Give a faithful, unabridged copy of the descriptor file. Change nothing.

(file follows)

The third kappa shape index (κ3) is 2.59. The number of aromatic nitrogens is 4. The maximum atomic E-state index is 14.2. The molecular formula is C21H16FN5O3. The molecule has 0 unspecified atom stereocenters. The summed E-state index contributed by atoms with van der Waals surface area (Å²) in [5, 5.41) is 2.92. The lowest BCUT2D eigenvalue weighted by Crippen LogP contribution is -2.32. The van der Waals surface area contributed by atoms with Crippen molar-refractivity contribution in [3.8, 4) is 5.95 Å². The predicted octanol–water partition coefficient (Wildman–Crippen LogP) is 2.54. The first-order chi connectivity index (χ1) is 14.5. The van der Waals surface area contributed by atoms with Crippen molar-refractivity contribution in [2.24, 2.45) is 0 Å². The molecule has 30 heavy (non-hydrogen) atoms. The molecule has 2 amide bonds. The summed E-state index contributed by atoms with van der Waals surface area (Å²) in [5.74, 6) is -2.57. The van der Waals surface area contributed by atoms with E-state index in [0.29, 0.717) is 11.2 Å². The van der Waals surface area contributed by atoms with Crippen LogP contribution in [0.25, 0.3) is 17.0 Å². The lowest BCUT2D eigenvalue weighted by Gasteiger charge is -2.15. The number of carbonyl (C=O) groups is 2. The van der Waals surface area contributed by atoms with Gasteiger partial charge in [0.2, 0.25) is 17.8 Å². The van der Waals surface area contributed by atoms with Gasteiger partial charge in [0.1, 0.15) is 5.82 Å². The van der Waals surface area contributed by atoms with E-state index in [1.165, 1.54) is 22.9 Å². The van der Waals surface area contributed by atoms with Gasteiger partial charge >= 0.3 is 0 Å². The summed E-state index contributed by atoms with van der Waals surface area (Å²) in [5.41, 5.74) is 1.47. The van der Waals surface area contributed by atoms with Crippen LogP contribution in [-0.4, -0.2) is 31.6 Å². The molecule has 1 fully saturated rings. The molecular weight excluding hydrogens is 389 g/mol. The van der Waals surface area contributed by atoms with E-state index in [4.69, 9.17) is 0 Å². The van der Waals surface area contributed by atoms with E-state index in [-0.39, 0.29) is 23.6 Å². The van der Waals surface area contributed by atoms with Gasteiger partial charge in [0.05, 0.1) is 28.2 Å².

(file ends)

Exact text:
The third kappa shape index (κ3) is 2.59. The number of aromatic nitrogens is 4. The maximum atomic E-state index is 14.2. The molecular formula is C21H16FN5O3. The molecule has 0 unspecified atom stereocenters. The summed E-state index contributed by atoms with van der Waals surface area (Å²) in [5, 5.41) is 2.92. The lowest BCUT2D eigenvalue weighted by Crippen LogP contribution is -2.32. The van der Waals surface area contributed by atoms with Crippen molar-refractivity contribution in [3.8, 4) is 5.95 Å². The predicted octanol–water partition coefficient (Wildman–Crippen LogP) is 2.54. The first-order chi connectivity index (χ1) is 14.5. The van der Waals surface area contributed by atoms with Crippen molar-refractivity contribution in [2.24, 2.45) is 0 Å². The molecule has 30 heavy (non-hydrogen) atoms. The molecule has 2 amide bonds. The summed E-state index contributed by atoms with van der Waals surface area (Å²) in [5.74, 6) is -2.57. The van der Waals surface area contributed by atoms with E-state index in [0.29, 0.717) is 11.2 Å². The van der Waals surface area contributed by atoms with Crippen LogP contribution in [0.25, 0.3) is 17.0 Å². The lowest BCUT2D eigenvalue weighted by Gasteiger charge is -2.15. The number of carbonyl (C=O) groups is 2. The van der Waals surface area contributed by atoms with Gasteiger partial charge in [0.2, 0.25) is 17.8 Å². The van der Waals surface area contributed by atoms with Gasteiger partial charge in [0.1, 0.15) is 5.82 Å². The van der Waals surface area contributed by atoms with E-state index in [1.165, 1.54) is 22.9 Å². The van der Waals surface area contributed by atoms with Gasteiger partial charge >= 0.3 is 0 Å². The summed E-state index contributed by atoms with van der Waals surface area (Å²) in [5.41, 5.74) is 1.47. The van der Waals surface area contributed by atoms with Crippen LogP contribution in [-0.4, -0.2) is 31.6 Å². The molecule has 1 fully saturated rings. The molecular weight excluding hydrogens is 389 g/mol. The van der Waals surface area contributed by atoms with E-state index in [4.69, 9.17) is 0 Å². The van der Waals surface area contributed by atoms with E-state index in [-0.39, 0.29) is 23.6 Å². The van der Waals surface area contributed by atoms with Gasteiger partial charge in [0.05, 0.1) is 28.2 Å².